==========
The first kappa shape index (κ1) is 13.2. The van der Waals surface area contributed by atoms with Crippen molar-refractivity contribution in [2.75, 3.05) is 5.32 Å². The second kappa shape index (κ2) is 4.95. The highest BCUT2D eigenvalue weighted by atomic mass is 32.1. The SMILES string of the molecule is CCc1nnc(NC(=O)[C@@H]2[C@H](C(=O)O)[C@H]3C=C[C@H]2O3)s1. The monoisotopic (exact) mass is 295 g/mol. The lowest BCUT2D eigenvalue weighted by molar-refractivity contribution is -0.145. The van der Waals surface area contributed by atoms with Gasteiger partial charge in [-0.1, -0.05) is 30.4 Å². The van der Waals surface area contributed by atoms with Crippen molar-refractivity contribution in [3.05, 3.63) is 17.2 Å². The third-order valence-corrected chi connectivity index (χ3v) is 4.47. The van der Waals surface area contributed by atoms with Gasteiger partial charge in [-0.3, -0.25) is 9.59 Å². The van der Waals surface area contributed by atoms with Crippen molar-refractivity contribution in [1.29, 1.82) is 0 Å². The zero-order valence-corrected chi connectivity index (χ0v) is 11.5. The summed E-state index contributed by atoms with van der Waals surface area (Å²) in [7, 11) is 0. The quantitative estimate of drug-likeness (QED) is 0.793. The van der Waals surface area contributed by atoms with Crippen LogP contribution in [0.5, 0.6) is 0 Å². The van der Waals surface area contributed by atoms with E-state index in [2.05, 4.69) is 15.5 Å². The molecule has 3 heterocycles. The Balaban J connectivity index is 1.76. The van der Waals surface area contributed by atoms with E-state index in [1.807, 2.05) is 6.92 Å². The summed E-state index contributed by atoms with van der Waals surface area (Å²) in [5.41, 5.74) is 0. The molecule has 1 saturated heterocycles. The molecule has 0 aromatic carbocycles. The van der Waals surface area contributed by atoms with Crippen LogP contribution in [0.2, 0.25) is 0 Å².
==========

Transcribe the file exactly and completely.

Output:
The first kappa shape index (κ1) is 13.2. The van der Waals surface area contributed by atoms with Crippen molar-refractivity contribution in [2.75, 3.05) is 5.32 Å². The second kappa shape index (κ2) is 4.95. The highest BCUT2D eigenvalue weighted by atomic mass is 32.1. The SMILES string of the molecule is CCc1nnc(NC(=O)[C@@H]2[C@H](C(=O)O)[C@H]3C=C[C@H]2O3)s1. The monoisotopic (exact) mass is 295 g/mol. The lowest BCUT2D eigenvalue weighted by molar-refractivity contribution is -0.145. The van der Waals surface area contributed by atoms with Gasteiger partial charge in [-0.1, -0.05) is 30.4 Å². The van der Waals surface area contributed by atoms with Crippen molar-refractivity contribution in [3.05, 3.63) is 17.2 Å². The third-order valence-corrected chi connectivity index (χ3v) is 4.47. The van der Waals surface area contributed by atoms with Gasteiger partial charge in [-0.3, -0.25) is 9.59 Å². The van der Waals surface area contributed by atoms with Crippen molar-refractivity contribution in [1.29, 1.82) is 0 Å². The zero-order valence-corrected chi connectivity index (χ0v) is 11.5. The summed E-state index contributed by atoms with van der Waals surface area (Å²) in [7, 11) is 0. The quantitative estimate of drug-likeness (QED) is 0.793. The van der Waals surface area contributed by atoms with Crippen LogP contribution in [0.5, 0.6) is 0 Å². The van der Waals surface area contributed by atoms with E-state index in [2.05, 4.69) is 15.5 Å². The molecule has 3 heterocycles. The Balaban J connectivity index is 1.76. The van der Waals surface area contributed by atoms with E-state index in [1.807, 2.05) is 6.92 Å². The summed E-state index contributed by atoms with van der Waals surface area (Å²) in [5.41, 5.74) is 0. The molecule has 1 saturated heterocycles. The molecule has 0 aromatic carbocycles. The van der Waals surface area contributed by atoms with Crippen LogP contribution in [0.2, 0.25) is 0 Å².